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Prince Charles is drawing criticism for reportedly comparing the actions of Russian President Vladimir Putin in Ukraine to those of Nazi leader Adolf Hitler.
Charles is currently visiting Halifax, Nova Scotia, where a woman reportedly overheard him make the comment. Marienne Ferguson, a Canadian Museum of Immigration volunteer who fled Poland during World War II, told the Daily Mail in an offhand comment, “And now Putin is doing just about the same as Hitler.”
“I had finished showing him the exhibit and talked with him about my own family background and how I came to Canada,” Ferguson told the paper. “The prince then said ‘And now Putin is doing just about the same as Hitler.’”
The 78-year-old woman told the Daily Mail that she was surprised to hear a member of the Royal Family make such a statement, even if she and others agree with him.
“I told the prince that while my family and I were lucky to get a permit to travel, many of my other relatives had permits but were unable to get out before war broke out on September 1. They were sent to the concentration camps and died,” she recalled.
Later, the BBC caught up with Ferguson, who said she didn’t expect the comments to get such attention. It was “just a little remark. I didn't think it was going to make such a big uproar,” she told the BBC.
A Clarence House spokesman said that they will not comment on the private conversation. CNN said that it could not verify if the conversation actually happened. Putin’s office has also not commented.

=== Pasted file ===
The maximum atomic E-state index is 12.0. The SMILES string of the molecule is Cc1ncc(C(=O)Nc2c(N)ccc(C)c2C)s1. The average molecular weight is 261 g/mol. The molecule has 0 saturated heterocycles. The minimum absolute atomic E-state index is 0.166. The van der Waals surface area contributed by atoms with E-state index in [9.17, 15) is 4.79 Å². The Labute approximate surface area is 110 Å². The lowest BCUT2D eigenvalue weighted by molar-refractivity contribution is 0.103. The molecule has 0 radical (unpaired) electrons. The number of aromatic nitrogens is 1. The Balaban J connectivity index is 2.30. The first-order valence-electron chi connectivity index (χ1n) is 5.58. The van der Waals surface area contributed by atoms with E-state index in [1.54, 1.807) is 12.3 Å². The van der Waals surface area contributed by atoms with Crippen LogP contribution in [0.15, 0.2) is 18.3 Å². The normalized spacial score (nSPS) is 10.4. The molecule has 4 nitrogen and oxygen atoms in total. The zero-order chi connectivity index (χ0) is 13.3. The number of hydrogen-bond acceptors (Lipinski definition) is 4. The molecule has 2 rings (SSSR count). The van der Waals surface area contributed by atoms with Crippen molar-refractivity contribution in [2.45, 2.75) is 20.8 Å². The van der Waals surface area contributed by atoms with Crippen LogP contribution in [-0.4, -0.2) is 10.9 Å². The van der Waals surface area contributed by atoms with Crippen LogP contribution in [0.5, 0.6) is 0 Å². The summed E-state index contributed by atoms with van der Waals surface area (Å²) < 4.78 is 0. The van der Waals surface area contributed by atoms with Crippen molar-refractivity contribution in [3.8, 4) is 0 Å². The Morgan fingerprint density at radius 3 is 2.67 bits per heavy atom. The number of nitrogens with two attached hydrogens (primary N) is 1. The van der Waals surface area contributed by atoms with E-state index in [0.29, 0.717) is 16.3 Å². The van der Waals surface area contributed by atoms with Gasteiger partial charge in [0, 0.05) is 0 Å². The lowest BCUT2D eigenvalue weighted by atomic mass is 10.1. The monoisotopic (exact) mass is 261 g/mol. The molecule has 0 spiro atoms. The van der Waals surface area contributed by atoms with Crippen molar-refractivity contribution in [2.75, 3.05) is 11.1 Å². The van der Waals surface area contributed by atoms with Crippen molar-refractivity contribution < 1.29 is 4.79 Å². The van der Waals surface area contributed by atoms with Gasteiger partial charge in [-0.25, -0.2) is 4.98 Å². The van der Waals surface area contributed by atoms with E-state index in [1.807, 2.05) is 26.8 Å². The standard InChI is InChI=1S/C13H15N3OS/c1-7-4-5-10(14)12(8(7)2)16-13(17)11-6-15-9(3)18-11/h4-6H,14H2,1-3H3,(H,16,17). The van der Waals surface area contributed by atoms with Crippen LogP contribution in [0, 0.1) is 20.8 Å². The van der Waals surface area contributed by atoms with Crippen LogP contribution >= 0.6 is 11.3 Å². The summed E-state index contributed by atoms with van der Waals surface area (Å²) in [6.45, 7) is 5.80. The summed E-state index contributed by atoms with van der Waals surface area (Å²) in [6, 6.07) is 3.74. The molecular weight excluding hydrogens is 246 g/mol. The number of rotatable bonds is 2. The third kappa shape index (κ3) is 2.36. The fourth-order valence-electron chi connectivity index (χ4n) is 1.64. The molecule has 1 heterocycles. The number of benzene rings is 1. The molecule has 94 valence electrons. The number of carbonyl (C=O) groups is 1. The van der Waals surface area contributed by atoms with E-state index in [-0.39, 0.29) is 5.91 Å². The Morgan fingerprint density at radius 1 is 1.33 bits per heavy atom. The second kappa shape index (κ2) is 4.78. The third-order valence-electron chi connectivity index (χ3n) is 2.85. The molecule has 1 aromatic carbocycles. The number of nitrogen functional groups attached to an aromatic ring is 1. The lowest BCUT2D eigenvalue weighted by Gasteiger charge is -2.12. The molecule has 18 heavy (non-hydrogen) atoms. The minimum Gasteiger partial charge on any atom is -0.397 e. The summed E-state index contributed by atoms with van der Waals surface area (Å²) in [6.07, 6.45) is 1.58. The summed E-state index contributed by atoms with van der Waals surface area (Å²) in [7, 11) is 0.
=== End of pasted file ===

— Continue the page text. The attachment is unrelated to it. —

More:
Coincidentally, Prince Charles, who is first in line to the British throne, and Putin will be attending the same D-Day memorial ceremony in France next month. Clarence House said that there were no plans for the two to have a meeting, even before the comments went public.
Some have taken to Twitter to condemn Charles’ comments, including member of Parliament Mike Gapes, who tweeted:
In constitutional monarchy policy and diplomacy should be conducted by parliament and government. Monarchy should be seen and not heard.
— Mike Gapes MP (@MikeGapes) May 20, 2014
However, Deputy Prime Minister Nick Clegg did say that the prince has the right to express himself. “I have never been of this view that if you are a member of the Royal Family somehow you have to enter into some Trappist vow of silence,” he told BBC Breakfast.